Defined by Lattimore, Baskin, Heiman, Toth and Van Leuven
Public Relations: The Profession and the Practice, authored by Lattimore, Baskin, Heiman, Toth and Van Leuven provides the definition, "Public relations is a leadership and management function that helps achieve organizational objectives, define philosophy, and facilitate organizational change. Public relations practitioners communicate with all relevant internal and external publics to develop positive relationships and to create consistency between organizational goals and societal expectations. Public relations practitioners develop, execute, and evaluate organizational programs that promote the exchange of influence and understanding among an organization's constituent parts and publics" (2004). Shown in the lengthy statement trying to define the field, public relations is such a board term because it covers so many different types of institutions; Institutions that vary drastically such aspects as size, purpose, societal impact, social responsibility, as well as degree of public visibility. The strategies and techniques put into a public relations campaign are dependant of all these factors, thus, making it difficult to pin down an exact definition of what they aim to accomplish and how. For example, a Congressman's public relations specialist might focus on different aspects of a campaign than a pet food company's would. This proves the field of public relations is board and varies dramatically over the different types of businesses and institutions worldwide.
Compare and Contrast
While the three definitions I chose to compare are different, there are some similarities. It is clear by reading all of them that in order to run a successful public relations campaign, the lines of communication must be open between the institution and the public. A favorable public opinion is needed to keep a company running smoothly, and researching and strategizing what the problems are and how they can be solved between the two entities, is the main purpose of public relations. These definitions differ in the fact that they do not settle on one strategy or rule of thumb on how one goes about achieving this harmony between institution and public opinion. This is where individual research comes into play for the public relations specialist at hand to determine what actions are imperative to reach this balance.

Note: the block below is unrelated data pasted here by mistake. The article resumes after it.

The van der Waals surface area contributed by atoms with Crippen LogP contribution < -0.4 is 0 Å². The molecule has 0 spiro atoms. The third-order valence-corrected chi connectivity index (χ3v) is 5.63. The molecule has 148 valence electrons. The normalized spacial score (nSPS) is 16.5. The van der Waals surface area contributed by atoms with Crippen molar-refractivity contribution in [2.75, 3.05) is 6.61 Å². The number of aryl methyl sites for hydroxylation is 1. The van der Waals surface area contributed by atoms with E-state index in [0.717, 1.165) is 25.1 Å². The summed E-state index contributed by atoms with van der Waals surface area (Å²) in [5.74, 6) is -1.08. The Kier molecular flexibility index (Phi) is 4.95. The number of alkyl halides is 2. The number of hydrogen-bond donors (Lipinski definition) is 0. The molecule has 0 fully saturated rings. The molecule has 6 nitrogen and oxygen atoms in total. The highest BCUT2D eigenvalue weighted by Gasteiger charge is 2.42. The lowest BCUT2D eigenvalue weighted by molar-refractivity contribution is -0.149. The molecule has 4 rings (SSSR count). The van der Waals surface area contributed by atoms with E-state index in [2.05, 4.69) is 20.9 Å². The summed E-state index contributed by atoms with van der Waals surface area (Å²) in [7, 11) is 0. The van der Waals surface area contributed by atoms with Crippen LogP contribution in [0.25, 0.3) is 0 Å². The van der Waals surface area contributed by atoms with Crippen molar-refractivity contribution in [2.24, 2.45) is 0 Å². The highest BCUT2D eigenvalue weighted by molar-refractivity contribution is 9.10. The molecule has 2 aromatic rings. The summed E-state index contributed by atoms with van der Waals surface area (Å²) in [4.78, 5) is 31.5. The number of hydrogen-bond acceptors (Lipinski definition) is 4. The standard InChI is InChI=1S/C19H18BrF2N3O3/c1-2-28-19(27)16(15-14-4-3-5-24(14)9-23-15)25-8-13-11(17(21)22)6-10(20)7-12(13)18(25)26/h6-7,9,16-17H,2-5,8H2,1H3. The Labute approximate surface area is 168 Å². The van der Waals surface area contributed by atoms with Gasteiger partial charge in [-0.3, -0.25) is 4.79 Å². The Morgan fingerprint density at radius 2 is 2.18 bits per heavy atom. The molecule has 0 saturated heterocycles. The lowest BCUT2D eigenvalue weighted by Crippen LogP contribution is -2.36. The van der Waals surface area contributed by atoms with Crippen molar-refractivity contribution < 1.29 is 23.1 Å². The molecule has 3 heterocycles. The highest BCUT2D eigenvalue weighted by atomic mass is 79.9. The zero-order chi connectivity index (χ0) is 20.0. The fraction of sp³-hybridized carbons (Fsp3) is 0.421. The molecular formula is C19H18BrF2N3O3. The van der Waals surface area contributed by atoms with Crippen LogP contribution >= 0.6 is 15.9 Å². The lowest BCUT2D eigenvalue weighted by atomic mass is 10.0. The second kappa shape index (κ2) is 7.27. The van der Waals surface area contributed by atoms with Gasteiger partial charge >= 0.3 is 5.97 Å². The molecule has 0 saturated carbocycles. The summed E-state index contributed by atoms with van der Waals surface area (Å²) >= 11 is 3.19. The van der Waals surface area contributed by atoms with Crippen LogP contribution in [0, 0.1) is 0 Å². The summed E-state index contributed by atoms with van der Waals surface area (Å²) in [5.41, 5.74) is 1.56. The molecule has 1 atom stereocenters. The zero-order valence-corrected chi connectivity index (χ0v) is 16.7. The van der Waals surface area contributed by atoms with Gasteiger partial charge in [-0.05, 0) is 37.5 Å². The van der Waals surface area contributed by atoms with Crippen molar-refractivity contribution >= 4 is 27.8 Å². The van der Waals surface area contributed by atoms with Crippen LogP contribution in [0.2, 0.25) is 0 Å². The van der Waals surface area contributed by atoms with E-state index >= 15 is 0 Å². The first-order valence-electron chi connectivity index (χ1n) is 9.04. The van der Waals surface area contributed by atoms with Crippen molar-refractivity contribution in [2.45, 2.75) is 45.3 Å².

Public relations (2007). Retrieved on 10/14/2007 from:
Seitel, F. P. (2004). The practice of public relations. Ch. 1. pp. 2 3, 11.
Lattimore, D., Baskin, O., Heiman, S. T., Toth, E. L., & Van Leuven, J. K. (2004). Public Relations: The profession and the practice. New York, NY: McGraw-Hill
How to Cite this Page
"Definition Of Public Relations." 123HelpMe.com. 31 Aug 2015